Hi, this is Laura, and this week I’m going to show you how to use Google Webfonts on your website.
Have you ever felt kind of bored with the standard fonts you’re using to make sure your website can be displayed correctly in all browsers? Arial, Helvetica, sans-serif – sounds familiar? Well, I’ve got the solution for you in this easy tutorial.
What am I talking about?
I’m talking about Google Webfonts. When you are using Google Webfonts, you have a huge selection of beautiful fonts to choose from, plus you don’t have to worry whether the browser of your website visitor supports this particular font or not. That’s because they are linked into your code from where Google has stored them on the web so your site can load them from there and display them, which will work in most browsers.
I will show you how to include Google Webfonts into your website using a simple portfolio website we use when teaching our Web Design Beginner class.
Let’s get started!
1. Taking a look at our original website
This is what our website looks like with standard fonts, in this case I chose Lucida as font family. Let’s take a closer look at what the header fonts look like, together with the relevant HTML and CSS code:
As you can see, the header looks quite boring with these fonts. What we really don’t want to do is make boring websites, so we’re now going to change the tagline (that says ONLINE PORTFOLIO) and the title (which is my name) into some really awesome-looking fonts.
2. Choosing Fonts
We will now take a look at the font selection that Google Webfonts offers us. To do so, just go to http://www.google.com/webfonts and you will see a big list of fonts that you are free to use on your website.
The most difficult thing to do now – and actually in the whole tutorial – is to choose the font you would like to use. Take your time and look around, there are really loads of goodies to choose from. As I have a tagline and a title, I’m going for two different ones to make things look more interesting. For my name I choose a font called Special Elite and the words ONLINE PORTFOLIO will be in Miltonian.
3. Using Fonts
We’re now going to include these fonts into our website. For this, you need to paste some code into your HTML as well as in your CSS document, but don’t worry, Google will give you the code snippets you need. Make sure you follow the instructions step by step, and you’ll see, it will work in no time at all.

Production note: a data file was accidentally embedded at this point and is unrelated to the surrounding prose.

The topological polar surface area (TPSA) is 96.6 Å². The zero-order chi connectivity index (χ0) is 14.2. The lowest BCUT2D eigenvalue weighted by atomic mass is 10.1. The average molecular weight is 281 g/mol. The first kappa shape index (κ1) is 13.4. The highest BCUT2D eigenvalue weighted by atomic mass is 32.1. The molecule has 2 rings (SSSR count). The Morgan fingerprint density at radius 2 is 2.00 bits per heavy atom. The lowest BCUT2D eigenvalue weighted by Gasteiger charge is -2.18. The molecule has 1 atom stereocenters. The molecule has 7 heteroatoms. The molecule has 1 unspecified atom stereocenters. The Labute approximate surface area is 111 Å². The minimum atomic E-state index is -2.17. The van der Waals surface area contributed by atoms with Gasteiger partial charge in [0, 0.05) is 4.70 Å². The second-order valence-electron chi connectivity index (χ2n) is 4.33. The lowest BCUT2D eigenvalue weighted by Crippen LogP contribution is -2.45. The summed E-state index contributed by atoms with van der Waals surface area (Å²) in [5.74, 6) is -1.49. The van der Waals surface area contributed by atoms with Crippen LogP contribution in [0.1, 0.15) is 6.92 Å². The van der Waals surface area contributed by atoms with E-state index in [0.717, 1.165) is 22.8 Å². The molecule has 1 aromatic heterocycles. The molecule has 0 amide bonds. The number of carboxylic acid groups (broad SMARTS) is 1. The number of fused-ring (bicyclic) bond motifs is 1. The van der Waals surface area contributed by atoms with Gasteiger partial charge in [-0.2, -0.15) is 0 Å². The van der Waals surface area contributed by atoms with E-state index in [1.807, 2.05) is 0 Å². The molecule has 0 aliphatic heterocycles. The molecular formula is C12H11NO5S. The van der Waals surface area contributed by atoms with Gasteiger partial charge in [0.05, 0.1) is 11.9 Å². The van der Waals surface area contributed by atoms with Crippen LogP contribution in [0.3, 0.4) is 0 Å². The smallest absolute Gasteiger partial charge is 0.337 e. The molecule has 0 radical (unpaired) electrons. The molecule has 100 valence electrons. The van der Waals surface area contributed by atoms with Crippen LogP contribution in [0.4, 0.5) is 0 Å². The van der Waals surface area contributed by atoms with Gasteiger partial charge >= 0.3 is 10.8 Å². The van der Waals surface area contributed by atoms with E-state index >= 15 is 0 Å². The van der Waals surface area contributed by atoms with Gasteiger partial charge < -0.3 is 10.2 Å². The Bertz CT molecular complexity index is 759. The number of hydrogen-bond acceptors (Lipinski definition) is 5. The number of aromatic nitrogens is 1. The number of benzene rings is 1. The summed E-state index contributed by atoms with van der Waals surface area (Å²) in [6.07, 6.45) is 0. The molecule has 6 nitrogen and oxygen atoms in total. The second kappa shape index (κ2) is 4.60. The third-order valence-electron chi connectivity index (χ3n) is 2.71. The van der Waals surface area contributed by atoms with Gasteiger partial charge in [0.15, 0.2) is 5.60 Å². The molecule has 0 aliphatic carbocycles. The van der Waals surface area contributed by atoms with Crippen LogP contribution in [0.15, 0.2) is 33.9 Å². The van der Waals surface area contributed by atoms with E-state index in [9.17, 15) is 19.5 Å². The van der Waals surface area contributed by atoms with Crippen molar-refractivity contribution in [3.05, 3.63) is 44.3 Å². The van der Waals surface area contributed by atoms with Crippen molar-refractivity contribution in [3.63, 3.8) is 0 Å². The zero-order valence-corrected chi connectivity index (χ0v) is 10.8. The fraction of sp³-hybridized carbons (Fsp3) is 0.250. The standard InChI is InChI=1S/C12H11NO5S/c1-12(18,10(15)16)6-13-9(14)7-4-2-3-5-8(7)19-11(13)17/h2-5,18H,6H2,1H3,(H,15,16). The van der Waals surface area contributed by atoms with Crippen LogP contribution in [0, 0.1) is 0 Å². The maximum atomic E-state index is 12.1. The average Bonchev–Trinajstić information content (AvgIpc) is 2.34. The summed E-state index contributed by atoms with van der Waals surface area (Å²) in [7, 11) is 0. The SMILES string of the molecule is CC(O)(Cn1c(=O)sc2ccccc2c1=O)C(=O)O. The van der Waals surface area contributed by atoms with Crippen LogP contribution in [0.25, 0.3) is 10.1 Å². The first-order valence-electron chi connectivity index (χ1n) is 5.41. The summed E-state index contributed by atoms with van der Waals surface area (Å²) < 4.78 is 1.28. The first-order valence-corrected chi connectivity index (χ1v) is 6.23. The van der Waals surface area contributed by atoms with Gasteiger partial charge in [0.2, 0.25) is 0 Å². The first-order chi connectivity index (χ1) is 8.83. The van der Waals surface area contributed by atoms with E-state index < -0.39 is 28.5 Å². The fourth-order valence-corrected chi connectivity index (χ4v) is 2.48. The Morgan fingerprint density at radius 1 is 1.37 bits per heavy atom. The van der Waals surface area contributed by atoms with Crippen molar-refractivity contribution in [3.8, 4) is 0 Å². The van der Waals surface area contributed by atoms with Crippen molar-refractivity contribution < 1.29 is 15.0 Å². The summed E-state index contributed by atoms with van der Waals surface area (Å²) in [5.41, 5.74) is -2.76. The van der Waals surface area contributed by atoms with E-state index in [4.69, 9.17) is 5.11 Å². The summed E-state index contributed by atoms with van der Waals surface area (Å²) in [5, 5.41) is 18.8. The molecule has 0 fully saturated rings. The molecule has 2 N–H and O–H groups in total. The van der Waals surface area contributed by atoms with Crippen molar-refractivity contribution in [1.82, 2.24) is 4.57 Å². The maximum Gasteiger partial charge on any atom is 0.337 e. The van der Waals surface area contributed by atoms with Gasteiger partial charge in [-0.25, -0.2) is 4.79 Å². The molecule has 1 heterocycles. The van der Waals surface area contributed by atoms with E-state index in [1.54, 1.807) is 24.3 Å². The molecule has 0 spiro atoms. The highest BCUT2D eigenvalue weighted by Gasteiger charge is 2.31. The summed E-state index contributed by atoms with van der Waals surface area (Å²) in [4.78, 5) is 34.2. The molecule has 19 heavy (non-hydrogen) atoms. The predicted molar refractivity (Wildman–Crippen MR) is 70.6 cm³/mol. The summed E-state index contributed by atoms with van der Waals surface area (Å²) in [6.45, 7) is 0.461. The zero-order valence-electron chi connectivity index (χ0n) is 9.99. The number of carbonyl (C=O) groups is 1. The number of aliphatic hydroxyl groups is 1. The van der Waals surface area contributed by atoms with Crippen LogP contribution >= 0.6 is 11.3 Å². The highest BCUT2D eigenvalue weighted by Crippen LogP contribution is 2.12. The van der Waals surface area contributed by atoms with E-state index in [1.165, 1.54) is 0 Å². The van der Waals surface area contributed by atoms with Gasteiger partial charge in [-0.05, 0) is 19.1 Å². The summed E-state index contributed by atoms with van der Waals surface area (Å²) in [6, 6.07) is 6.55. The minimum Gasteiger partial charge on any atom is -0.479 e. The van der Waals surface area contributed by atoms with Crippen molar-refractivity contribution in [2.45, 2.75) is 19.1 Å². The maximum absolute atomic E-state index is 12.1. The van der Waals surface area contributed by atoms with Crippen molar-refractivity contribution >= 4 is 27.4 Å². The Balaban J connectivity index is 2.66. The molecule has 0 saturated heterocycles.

If you click the font you chose from the list (which is Special Elite in my case), it will take you to another page where you can see a preview of the font in different sizes. You will also find the option “Use this font” on the right side of the menu in a blue box.
Click there and you will see a site that gives you the code you have to use to include the font in your website.
The first piece of code needs to go to the <head> of your HTML document, just copy and paste.
Remark: If you value writing valid code, you might want to insert the final slash / just before the closing >, as the Google guys obviously forgot to put it there.
The second piece of code goes to your CSS stylesheet, and you use it to replace the old font-family instructions.
If we look at our website in our browser now, it will show up like this:
Great, we successfully changed one line into our chosen Google Webfont! This already looks much better than before.
To finish our task, we will do exactly the same now for the tagline by clicking on the font we chose from the list, copying and pasting the code snippets to our HTML and CSS documents and saving them. I’m using the Miltonian font for my tagline.
This is what it looks like after I included the second webfont, and I think you agree with me that it looks much much better than it did with the standard fonts I was using before.
Let’s take a look at the whole page again, and hurray, our new font selection makes the whole site way more appealing.
As I hopefully showed you, using Google Webfonts is as easy as pie, so go ahead, play around with them and use them to add some pizzazz to your website!
If you liked this tutorial, I’d be happy to receive some comments, and please don’t forget to share 🙂